If you’re looking for stories about Sinclair Research or Xerox EuroPARC, then you’ve come to the wrong book. This one is firmly centred on the Cambridge University Computer Laboratory and its impact on the outside world.
It’s a highly illustrated ‘coffee table’ book, a treasure trove of stories which throw a light on our IT history, albeit from a Cambridge-centric perspective. As someone who started (machine code) programming in 1966, this book set my own IT life in context and made me realise how fortunate I was to join the industry at such an interesting time.
Charles Babbage and Ada Lovelace are given due credit, despite the fact that their ideas languished for 100 years until Maurice Wilkes founder and head of the computing facility at Cambridge rediscovered them in May 1949. However, four days later, he was somewhat distracted when his own team’s creation, the EDSAC computer, went live on May 6. It took him a further 20 years before he revisited their work.
For many years, information flowed fairly freely between researchers in the USA and the UK and lots of cross-fertilisation happened. No-one seemed to mind – intellectual property rights were unheard of at that time. It would seem that information about the American’s EDVAC computer influenced the Cambridge team’s work and, no doubt, the opposite would be the case. In the event, the Cambridge machine went live in May 1949, handing the Cambridge laboratory the first of its many firsts. (EDVAC went live just one month later.)
A couple of the book’s assertions jarred slightly. It claimed that, in 1966, BCPL was “the first successful portable programming language.” COBOL predated this by six years, but it only worked on two machines at first but became standardised in 1968. Another is, “Computers only became available from commercial suppliers in the mid-60s.” Well, 1951 saw the Ferranti Mark I and the Univac I. Leo II was first installed in May 1958. These were all commercially available machines.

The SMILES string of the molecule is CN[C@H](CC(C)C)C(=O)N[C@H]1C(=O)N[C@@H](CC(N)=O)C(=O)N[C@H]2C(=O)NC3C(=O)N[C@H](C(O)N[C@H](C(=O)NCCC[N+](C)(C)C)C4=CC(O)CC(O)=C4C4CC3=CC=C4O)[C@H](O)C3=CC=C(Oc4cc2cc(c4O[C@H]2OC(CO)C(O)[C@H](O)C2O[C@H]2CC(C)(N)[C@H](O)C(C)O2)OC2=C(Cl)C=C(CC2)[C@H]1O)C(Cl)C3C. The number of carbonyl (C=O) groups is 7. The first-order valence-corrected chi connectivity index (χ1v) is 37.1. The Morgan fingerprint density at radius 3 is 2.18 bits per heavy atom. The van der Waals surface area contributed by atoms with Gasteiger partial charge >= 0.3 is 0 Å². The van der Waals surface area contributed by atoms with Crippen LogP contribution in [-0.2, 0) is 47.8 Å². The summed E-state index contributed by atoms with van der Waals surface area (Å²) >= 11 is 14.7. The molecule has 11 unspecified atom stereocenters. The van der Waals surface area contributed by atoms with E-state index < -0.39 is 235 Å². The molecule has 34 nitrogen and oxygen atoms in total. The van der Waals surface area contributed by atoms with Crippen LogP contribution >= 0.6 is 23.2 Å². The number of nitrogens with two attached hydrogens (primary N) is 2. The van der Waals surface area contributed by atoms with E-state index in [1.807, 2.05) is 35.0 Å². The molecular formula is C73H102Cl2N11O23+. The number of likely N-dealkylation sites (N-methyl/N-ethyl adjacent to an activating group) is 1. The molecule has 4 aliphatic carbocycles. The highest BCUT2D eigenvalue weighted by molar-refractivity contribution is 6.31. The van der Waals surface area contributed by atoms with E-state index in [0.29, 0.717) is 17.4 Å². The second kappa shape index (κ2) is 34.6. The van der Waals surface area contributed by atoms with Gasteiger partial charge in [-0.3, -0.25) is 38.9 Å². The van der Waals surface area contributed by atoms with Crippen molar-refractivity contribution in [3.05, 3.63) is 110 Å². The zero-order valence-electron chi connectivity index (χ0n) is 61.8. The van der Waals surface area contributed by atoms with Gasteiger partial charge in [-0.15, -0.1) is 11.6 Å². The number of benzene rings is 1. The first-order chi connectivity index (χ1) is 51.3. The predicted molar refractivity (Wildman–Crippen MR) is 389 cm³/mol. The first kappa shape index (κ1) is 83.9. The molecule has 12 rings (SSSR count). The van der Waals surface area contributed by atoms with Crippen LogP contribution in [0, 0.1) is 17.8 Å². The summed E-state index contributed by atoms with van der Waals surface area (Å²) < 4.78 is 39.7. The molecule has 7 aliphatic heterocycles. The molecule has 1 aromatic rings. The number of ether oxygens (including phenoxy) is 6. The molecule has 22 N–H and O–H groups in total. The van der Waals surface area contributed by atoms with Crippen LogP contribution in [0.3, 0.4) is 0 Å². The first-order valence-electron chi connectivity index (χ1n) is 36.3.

Despite some of its own inventions being clearly superior to those in the outside world, the Laboratory was occasionally obliged to toe the industry line. It bought an IBM mainframe (despite the government’s strong urging to buy British) and it had to accept that Ethernet had prevailed in global communications.
The book covers the entire 75 years showing how Cambridge inventiveness lies at the heart of many success stories. None, probably, bigger than ARM – a Goliath of the processor world. The laboratory’s research covers almost 40 primary topics including natural language, networking, 3D graphics, social networks, security, resilience and intelligent user interfaces.
Andy Hopper, head of the Laboratory since 2004, has had masses of successful real world experience and a close association with the laboratory for most of the past 35 years. His department continually looks at the way the world will change and how computing can support this change for our collective well-being.
Cambridge Computing: The First 75 Years, by Haroon Ahmed, is published by Third Millennium Information